Update: Bruce Isaacs, attorney for the Infinity Ward Employee Group, confirmed that the case has been settled in full, and that all attorneys have no further comment. Activision's complete statement on the matter, just released to the media:
"Activision Blizzard, Inc. (Nasdaq: ATVI) today announced that all parties to the litigation have reached a settlement of the dispute, the terms of which are strictly confidential."
"The company does not believe that the incremental one-time charges related to the settlement will result in a material impact on its GAAP or non-GAAP earnings per share outlook for the current quarter or the calendar year, due to stronger-than-expected operating performance in the current quarter."
Interestingly, the second paragraph of that statement does reveal something about the settlement. The scope of the settlement would seem to be not much more than any additional revenue Activision was expecting in this quarter (or some amount less, but the wording implies that there has been some substantial amount of money being paid out). In a typical quarter Activision would generate revenues somewhere between $1 billion and $1.5 billion, with net income of around $400 million to $500 million. If Activision has a really good quarter, better than they announced to investors, it might mean an extra $100 million in income for the quarter. So the settlement is probably not much more than that.
Activision is required to state substantial changes in its earnings and expenditures, according to SEC rules, and to notify investors when Activision becomes aware of such events. That's why Activision has said this much, despite the desire to keep the matter strictly confidential. It's possible that the settlement was much lower, but then there would have been no reason for Activision to put in the phrase "due to stronger-than-expected operating performance in the current quarter."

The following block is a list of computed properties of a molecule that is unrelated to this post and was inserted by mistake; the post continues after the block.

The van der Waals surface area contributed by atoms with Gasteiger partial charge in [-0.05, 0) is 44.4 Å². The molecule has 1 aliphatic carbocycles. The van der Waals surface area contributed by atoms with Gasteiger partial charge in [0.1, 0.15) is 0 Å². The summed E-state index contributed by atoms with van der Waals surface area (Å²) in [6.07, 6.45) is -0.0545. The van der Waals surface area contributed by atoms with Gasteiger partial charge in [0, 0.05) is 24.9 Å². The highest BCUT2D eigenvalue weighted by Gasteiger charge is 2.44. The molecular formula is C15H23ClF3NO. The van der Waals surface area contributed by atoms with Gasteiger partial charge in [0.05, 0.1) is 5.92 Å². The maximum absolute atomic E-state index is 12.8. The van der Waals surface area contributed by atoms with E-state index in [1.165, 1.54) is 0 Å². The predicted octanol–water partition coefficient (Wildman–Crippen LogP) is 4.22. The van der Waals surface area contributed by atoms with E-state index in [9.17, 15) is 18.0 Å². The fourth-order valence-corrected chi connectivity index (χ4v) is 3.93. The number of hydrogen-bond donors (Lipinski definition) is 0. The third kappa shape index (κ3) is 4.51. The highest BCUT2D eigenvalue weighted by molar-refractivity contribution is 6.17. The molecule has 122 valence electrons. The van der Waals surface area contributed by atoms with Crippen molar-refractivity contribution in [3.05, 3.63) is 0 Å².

It's also worth noting that the settlement amount is a fraction of the total amount sought, which was over $1 billion with all damages included.
Original Story: Word has come from LA Times reporter Ben Fritz that "all parties have reached a settlement in the dispute, the terms of which are strictly confidential." That, apparently, "is the agreed upon party line quote." An attorney for West and Zampella confirmed that a settlement has been reached, but terms are confidential. The trial was scheduled to begin tomorrow in Los Angeles Superior Court.
Jason West and Vince Zampella, co-founders of Infinity Ward, sought more than $1 billion in unpaid bonuses and damages related to their contract with Activision regarding Call of Duty and its sequels. They were joined by dozens of former Infinity Ward staffers in seeking unpaid bonuses and damages. Activision had countersued, claiming breach of contract.
Recent moves by Activision, including settling a $400 million lawsuit against Electronic Arts related to the case and paying $42 million to former Infinity Ward employees, indicated that a settlement might be in the offing. Legal observers think it's probably no coincidence that all this came about after Activision brought in a new attorney, Beth Wilkinson, to head up the case after the end of the discovery period (when all information to be presented at trial by both sides has been disclosed).
It's not surprising that the terms of the settlement would be confidential; that's typical. Part of the reason a company settles such cases, even when they feel they are in the right, is to avoid bad publicity. As a consequence, the terms of the settlement deals are usually kept secret.
We have reached out to attorneys seeking more information.